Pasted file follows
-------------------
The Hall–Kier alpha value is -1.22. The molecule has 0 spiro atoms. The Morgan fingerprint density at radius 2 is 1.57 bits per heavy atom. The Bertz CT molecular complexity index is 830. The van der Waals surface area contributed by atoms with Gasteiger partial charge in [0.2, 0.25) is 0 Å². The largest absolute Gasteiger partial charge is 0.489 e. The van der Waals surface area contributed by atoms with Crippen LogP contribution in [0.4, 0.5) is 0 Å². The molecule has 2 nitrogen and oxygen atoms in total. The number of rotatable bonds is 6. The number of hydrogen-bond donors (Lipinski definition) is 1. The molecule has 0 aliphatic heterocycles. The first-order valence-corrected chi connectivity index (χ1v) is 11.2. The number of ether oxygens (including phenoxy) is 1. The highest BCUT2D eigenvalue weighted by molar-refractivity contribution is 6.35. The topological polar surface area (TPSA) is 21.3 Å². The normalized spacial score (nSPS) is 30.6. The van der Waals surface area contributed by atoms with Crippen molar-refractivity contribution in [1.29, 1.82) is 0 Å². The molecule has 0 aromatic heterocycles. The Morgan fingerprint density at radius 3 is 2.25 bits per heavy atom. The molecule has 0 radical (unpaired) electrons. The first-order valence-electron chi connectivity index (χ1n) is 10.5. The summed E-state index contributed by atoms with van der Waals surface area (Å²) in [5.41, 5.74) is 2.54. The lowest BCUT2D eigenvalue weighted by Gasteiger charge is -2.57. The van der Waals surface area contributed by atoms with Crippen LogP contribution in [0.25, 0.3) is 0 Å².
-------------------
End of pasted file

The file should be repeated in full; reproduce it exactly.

The Hall–Kier alpha value is -1.22. The molecule has 0 spiro atoms. The Morgan fingerprint density at radius 2 is 1.57 bits per heavy atom. The Bertz CT molecular complexity index is 830. The van der Waals surface area contributed by atoms with Gasteiger partial charge in [0.2, 0.25) is 0 Å². The largest absolute Gasteiger partial charge is 0.489 e. The van der Waals surface area contributed by atoms with Crippen LogP contribution in [0.4, 0.5) is 0 Å². The molecule has 2 nitrogen and oxygen atoms in total. The number of rotatable bonds is 6. The number of hydrogen-bond donors (Lipinski definition) is 1. The molecule has 0 aliphatic heterocycles. The first-order valence-corrected chi connectivity index (χ1v) is 11.2. The number of ether oxygens (including phenoxy) is 1. The highest BCUT2D eigenvalue weighted by molar-refractivity contribution is 6.35. The topological polar surface area (TPSA) is 21.3 Å². The normalized spacial score (nSPS) is 30.6. The van der Waals surface area contributed by atoms with Crippen molar-refractivity contribution in [1.29, 1.82) is 0 Å². The molecule has 0 aromatic heterocycles. The Morgan fingerprint density at radius 3 is 2.25 bits per heavy atom. The molecule has 0 radical (unpaired) electrons. The first-order valence-electron chi connectivity index (χ1n) is 10.5. The summed E-state index contributed by atoms with van der Waals surface area (Å²) in [5.41, 5.74) is 2.54. The lowest BCUT2D eigenvalue weighted by Gasteiger charge is -2.57. The van der Waals surface area contributed by atoms with Crippen LogP contribution in [0.25, 0.3) is 0 Å².